The filter wheel assembly 60 of the preferred embodiment includes filter elements 60 a-f, wherein filter elements 60 a-d are of pre-selected band pass functions. “Band pass function” means information that is used to specify how a filter absorbs specific wavelengths of light as that light, also referred to as “radiant flux,” is transmitted through a material. More preferably, filter element 60 a has a band pass function that permits it to transmit only X tristimulus value bandwidths and attenuate all other bandwidths; 60 b has a band pass function that permits it to transmit only Y tristimulus value bandwidths and attenuate all other bandwidths; 60 c has a band pass function that permits it to transmit only Z tristimulus value bandwidths and attenuate all other bandwidths; and 60 d has a band pass function that permits it to transmit only X′ tristimulus value bandwidths and attenuate all other bandwidths. These filters consistently attenuate bandwidths outside selected bandwidths to less than about {fraction (1/40)}th, preferably less than about {fraction (1/100)}th, and more preferably less than about {fraction (1/1000)}th of the value of the maximum transmittance of the filter. Of course, the filter elements 60 a-d may have any band pass function and attenuation as desired, and they may be altered in number so that only a selected number of filters are used in measurement.

Optionally, the filter assembly 60 may include opaque element 60 e to establish dark current information of the image sensor 56. Dark current information is current that flows in an image sensor when no optical radiation is impinging on the sensor. This current effectively distorts the electronic signals transmitted by the sensor to the processor. Accordingly, it is preferred to measure this dark current information and subtract it from the electronic signals generated during collection of bandwidths transmitted to the sensor so that subsequent optical characteristic measurements do not include this dark current information. The filter wheel may also include an open element space 60 f that transmits all light wavelengths to the image sensor. Transmitting all light wavelengths to the image sensor may be desired when initially acquiring an image of an object to help identify regions of the tooth that have high gloss.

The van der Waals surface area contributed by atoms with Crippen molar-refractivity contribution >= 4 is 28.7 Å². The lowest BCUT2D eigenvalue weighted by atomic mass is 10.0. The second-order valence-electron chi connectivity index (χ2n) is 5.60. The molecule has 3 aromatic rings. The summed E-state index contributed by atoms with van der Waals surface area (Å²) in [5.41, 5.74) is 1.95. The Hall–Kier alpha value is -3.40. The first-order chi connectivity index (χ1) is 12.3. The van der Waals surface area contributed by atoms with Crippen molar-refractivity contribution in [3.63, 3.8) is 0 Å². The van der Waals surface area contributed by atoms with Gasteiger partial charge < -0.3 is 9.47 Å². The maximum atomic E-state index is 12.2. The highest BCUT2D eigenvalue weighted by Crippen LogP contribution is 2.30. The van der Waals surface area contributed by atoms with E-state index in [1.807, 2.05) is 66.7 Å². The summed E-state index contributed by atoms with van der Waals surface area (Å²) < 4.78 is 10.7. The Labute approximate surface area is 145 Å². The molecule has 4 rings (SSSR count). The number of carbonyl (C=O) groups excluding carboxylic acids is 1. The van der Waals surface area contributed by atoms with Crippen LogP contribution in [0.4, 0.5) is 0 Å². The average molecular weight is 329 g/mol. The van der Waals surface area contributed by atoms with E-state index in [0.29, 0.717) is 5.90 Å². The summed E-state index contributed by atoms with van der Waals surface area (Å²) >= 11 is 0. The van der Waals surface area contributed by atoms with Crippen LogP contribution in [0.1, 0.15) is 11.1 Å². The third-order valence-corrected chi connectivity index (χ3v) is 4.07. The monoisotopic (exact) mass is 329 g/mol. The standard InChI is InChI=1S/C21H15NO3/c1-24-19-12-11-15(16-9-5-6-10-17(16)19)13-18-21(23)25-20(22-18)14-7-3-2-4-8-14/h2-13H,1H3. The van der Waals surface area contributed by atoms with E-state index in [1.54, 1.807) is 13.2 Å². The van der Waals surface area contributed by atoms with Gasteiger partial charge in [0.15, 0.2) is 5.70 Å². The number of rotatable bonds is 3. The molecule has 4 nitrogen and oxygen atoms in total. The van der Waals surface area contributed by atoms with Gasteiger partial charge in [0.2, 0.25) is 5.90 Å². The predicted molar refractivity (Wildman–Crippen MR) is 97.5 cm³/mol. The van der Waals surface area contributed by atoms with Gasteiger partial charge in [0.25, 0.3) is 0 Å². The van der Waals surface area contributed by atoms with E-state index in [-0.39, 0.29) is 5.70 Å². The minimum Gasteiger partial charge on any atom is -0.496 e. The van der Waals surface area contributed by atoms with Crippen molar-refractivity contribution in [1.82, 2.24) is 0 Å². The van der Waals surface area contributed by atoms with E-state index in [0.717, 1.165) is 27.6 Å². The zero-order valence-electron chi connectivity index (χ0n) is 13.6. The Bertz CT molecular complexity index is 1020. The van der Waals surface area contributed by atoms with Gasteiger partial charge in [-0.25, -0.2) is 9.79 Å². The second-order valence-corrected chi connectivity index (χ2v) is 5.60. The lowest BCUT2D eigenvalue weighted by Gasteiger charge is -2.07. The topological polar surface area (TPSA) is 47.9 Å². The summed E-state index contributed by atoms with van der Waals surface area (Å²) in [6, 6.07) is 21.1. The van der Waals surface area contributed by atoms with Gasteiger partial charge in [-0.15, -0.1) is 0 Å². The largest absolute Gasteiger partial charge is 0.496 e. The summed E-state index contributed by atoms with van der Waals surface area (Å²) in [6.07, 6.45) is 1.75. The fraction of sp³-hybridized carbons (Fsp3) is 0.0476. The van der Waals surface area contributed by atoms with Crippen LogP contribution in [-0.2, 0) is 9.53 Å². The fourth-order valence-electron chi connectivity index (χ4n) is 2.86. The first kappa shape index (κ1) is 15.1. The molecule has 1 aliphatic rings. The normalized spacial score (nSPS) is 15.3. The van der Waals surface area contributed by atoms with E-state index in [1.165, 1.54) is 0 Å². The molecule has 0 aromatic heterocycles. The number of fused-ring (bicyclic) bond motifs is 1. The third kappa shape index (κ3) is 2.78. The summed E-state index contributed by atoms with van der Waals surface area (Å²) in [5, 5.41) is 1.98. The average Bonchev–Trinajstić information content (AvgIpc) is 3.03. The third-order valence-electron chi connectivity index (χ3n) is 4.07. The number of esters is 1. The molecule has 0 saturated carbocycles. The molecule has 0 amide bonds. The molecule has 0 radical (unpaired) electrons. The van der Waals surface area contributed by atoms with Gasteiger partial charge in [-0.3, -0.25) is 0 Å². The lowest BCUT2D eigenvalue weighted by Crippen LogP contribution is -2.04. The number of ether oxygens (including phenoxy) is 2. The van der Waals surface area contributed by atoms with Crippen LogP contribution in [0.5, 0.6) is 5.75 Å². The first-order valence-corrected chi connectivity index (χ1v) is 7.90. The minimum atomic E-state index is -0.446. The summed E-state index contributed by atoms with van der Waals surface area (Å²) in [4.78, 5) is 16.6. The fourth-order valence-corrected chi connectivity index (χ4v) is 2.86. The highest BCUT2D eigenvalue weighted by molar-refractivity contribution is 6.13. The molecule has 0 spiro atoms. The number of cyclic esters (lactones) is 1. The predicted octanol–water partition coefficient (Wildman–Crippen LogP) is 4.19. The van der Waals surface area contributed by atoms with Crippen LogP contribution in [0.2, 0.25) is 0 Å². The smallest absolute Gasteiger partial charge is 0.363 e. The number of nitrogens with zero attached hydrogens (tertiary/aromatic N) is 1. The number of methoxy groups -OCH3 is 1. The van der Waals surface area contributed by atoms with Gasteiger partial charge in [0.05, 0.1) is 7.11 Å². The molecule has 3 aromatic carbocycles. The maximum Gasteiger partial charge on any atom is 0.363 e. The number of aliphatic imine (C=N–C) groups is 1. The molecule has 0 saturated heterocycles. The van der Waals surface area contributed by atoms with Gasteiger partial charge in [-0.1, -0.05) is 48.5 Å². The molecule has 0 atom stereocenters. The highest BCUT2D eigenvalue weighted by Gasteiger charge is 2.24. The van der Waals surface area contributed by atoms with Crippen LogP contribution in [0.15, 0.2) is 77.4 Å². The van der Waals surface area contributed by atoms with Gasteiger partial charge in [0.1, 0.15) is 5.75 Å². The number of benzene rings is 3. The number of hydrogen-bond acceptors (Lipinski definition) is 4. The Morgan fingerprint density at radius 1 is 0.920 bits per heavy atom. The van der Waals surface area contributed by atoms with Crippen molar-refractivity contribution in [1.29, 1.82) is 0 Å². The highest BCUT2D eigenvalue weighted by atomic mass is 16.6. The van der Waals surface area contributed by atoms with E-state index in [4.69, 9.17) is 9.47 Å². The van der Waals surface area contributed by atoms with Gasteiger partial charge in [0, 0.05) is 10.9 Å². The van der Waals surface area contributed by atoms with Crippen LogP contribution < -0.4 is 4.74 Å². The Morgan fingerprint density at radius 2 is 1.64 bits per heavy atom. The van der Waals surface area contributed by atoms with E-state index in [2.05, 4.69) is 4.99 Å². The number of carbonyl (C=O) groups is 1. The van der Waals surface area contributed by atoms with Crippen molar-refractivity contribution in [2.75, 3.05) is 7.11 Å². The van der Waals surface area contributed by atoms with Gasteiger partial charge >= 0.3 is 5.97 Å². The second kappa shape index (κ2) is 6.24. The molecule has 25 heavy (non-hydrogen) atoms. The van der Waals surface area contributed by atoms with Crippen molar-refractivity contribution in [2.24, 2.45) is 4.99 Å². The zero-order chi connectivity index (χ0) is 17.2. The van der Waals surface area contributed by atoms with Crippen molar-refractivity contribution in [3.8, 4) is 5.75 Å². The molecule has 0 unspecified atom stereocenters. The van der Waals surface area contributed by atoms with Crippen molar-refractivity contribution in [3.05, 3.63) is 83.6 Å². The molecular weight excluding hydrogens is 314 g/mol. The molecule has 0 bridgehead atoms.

With reference to FIG. 11, the filter is indexed with index 69 that interacts with position sensor 62 to synchronize the timing of imaging sensing by image sensor 56 and alignment of individual filter elements 60 a-f over the image sensor 56. The position sensor may be a photodiode position sensor or any other sensor capable of sensing movement of the filter wheel 60 via detection of the position of index 69. The position sensor 62 is in electrical communication with the processor 20 so that the processor may initiate the stepper motor 54. Stepper motor 54 sequentially rotates the filter wheel assembly in pre-selected angular increments to position elements of the filter wheel 60 a-60 f over the image sensor so that light is transmitted through the light transmitting elements to the image sensor 56.

The stepper motor 54 is mounted to the back of the support plate 66 in a manner that limits contamination, magnetic field interaction, and heat transfer from the motor to the image sensor 56. The stepper motor preferably rotates the sectored filter wheel 60 in an indexed versus free-spinning manner.

The image sensor 56 is preferably a complimentary metal-oxide semiconductor (CMOS). As will be appreciated, any monochromatic sensor or photo detector may be substituted for the CMOS, including but not limited to a charged coupling instrument (CCD) sensor. As will be appreciated, the image sensor collects or captures bandwidths of the light L that is transmitted through respective filter elements 60 a-d, converts those functions to digitized form, and transfers the digitized form, also referred to as electronic signals, to the processor 20.